After the mobile station responds to the unique service option number in the OTAPA call and is assigned to a traffic channel (where the system design uses a traffic channel as opposed to the use of paging channels), a protocol capability communication may be transacted between the base station and the mobile station to determine the capabilities of the mobile station. It should be noted that the protocol capability message is not required and other OTA Data Messages may be used instead to initiate the OTAPA procedure in an alternate embodiment of the OTAPA methodology of the present invention.
At this point in the OTAPA methodology, a SPASM (Subscriber Parameter Administration Security Mechanism) may be implemented. SPASM is a security mechanism that protects parameters and indicators of active NAM within the mobile station from programming by an unauthorized network entity during the duration of the OTAPA function. As illustrated in FIG. 4, the SPASM procedure may be executed either before, during or after the previously discussed capability request/response protocol is transacted. The SPASM procedure is, in a preferred embodiment, performed as part of the protocol capability communication and will subsequently be described in greater detail.
Referring again to FIG. 4, the service programming lock procedure is performed after the SPASM procedure in one embodiment of the OTAPA mechanism of the present invention. As previously discussed, if a mobile device is locked by a service programming lock function, then the mobile station must be unlocked before its NAM may be programmed. In the OTAPA mechanism of the present invention, the OTA programming procedure is initiated to program the mobile station. After completion of the OTA programming procedure, the base station communicates a release command to the mobile station and the OTAPA session is completed.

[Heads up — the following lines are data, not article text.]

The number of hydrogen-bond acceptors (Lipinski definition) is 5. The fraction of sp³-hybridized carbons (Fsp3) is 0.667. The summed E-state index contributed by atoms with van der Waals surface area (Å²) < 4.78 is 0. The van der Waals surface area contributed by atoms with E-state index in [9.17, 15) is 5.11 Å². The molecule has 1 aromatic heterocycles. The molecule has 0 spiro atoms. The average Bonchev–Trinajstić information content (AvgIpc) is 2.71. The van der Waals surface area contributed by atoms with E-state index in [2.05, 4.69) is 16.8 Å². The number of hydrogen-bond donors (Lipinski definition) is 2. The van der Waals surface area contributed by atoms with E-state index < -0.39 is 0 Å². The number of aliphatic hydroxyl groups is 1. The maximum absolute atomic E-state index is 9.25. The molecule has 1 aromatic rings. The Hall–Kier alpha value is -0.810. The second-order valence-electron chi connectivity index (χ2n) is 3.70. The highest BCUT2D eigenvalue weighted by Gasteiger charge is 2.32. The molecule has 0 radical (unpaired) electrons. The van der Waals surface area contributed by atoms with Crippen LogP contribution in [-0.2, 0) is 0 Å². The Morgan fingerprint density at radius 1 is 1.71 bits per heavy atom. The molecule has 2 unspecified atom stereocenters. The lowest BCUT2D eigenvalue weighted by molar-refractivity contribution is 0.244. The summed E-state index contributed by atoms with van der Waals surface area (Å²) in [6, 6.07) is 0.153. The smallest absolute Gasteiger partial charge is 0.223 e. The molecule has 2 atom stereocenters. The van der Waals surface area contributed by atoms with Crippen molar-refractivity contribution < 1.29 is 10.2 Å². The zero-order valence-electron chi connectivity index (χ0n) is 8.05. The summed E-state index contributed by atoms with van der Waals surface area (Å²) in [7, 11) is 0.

The network-initiated characteristics and the SPASM protocol of the OTAPA mechanism of the present invention were generally described above. A more detailed description of each of these facets of the present invention will subsequently be described. A general list of terms and definitions used in the following discussion has been excerpted from a draft version of the TIA/EIA/IS-683-A specification entitled “Over-the-air Service Provisioning of Mobile Stations in Spread Spectrum Systems,” and is attached hereto in Appendix A.
In FIG. 5, the initiation and completion steps of an OTAPA procedure are illustrated in general. The home CSC initiates the OTAPA process by informing the OTAF that a given MS needs an update. The OTAF queries the HLR for that MSs availability and the address of the MSC in which the MS is presently (or was last) operating. This information is returned to the OTAF. As will be apparent to those skilled in the art, this invention reuses existing intersystem messages that are being used today for Short Message Service (SMS). The OTAF then forwards a request to the indicated MSC. This request includes not only the OTAPA service indicator (SRVIND) but also the OTASP data message that would have been provided in the prior art user initiated OTA process. As indicated previously, OTAPA may be performed whether the MS is idle or is being used actively on a traffic channel. Preferably SPASM is performed to validate the network attempting the update and then the OTA programming is performed to complete the updating operation.
A release message is supplied from the OTAF to the MSC/BS. If the MS user is not presently involved in an active call, the traffic channel is released. Whether or not the traffic channel is released, the MSC/BS returns a response to the OTAF indicating receipt of the release message.